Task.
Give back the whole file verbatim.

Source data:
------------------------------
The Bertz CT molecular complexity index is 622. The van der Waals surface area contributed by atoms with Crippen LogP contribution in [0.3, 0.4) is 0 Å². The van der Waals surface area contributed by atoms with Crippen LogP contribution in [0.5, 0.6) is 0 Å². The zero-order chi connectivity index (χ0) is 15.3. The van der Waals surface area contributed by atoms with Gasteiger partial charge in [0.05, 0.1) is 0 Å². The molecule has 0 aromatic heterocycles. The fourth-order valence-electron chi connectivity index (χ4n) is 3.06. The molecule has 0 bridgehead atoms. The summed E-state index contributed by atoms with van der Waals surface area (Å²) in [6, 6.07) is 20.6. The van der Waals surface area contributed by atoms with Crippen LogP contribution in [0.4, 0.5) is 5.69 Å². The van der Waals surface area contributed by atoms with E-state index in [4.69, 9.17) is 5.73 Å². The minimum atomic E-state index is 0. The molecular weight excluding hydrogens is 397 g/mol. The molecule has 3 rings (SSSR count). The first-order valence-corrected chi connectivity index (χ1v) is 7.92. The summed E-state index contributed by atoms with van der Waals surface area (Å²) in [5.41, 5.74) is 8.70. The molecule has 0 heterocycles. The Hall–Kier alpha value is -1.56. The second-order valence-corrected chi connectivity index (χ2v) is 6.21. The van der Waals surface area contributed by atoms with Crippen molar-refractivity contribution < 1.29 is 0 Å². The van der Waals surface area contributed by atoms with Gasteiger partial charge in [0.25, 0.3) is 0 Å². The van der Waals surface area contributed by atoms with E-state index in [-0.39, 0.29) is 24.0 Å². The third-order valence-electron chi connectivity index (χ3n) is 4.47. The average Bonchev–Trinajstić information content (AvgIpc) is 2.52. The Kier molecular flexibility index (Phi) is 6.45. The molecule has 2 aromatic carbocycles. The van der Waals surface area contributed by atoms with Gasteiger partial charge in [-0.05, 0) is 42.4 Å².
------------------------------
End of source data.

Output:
The Bertz CT molecular complexity index is 622. The van der Waals surface area contributed by atoms with Crippen LogP contribution in [0.3, 0.4) is 0 Å². The van der Waals surface area contributed by atoms with Crippen LogP contribution in [0.5, 0.6) is 0 Å². The zero-order chi connectivity index (χ0) is 15.3. The van der Waals surface area contributed by atoms with Gasteiger partial charge in [0.05, 0.1) is 0 Å². The molecule has 0 aromatic heterocycles. The fourth-order valence-electron chi connectivity index (χ4n) is 3.06. The molecule has 0 bridgehead atoms. The summed E-state index contributed by atoms with van der Waals surface area (Å²) in [6, 6.07) is 20.6. The van der Waals surface area contributed by atoms with Crippen LogP contribution in [0.4, 0.5) is 5.69 Å². The van der Waals surface area contributed by atoms with E-state index in [4.69, 9.17) is 5.73 Å². The minimum atomic E-state index is 0. The molecular weight excluding hydrogens is 397 g/mol. The molecule has 3 rings (SSSR count). The first-order valence-corrected chi connectivity index (χ1v) is 7.92. The summed E-state index contributed by atoms with van der Waals surface area (Å²) in [5.41, 5.74) is 8.70. The molecule has 0 heterocycles. The Hall–Kier alpha value is -1.56. The second-order valence-corrected chi connectivity index (χ2v) is 6.21. The van der Waals surface area contributed by atoms with Crippen molar-refractivity contribution < 1.29 is 0 Å². The van der Waals surface area contributed by atoms with Gasteiger partial charge in [0.25, 0.3) is 0 Å². The van der Waals surface area contributed by atoms with E-state index in [-0.39, 0.29) is 24.0 Å². The third-order valence-electron chi connectivity index (χ3n) is 4.47. The average Bonchev–Trinajstić information content (AvgIpc) is 2.52. The Kier molecular flexibility index (Phi) is 6.45. The molecule has 2 aromatic carbocycles. The van der Waals surface area contributed by atoms with Gasteiger partial charge in [-0.05, 0) is 42.4 Å².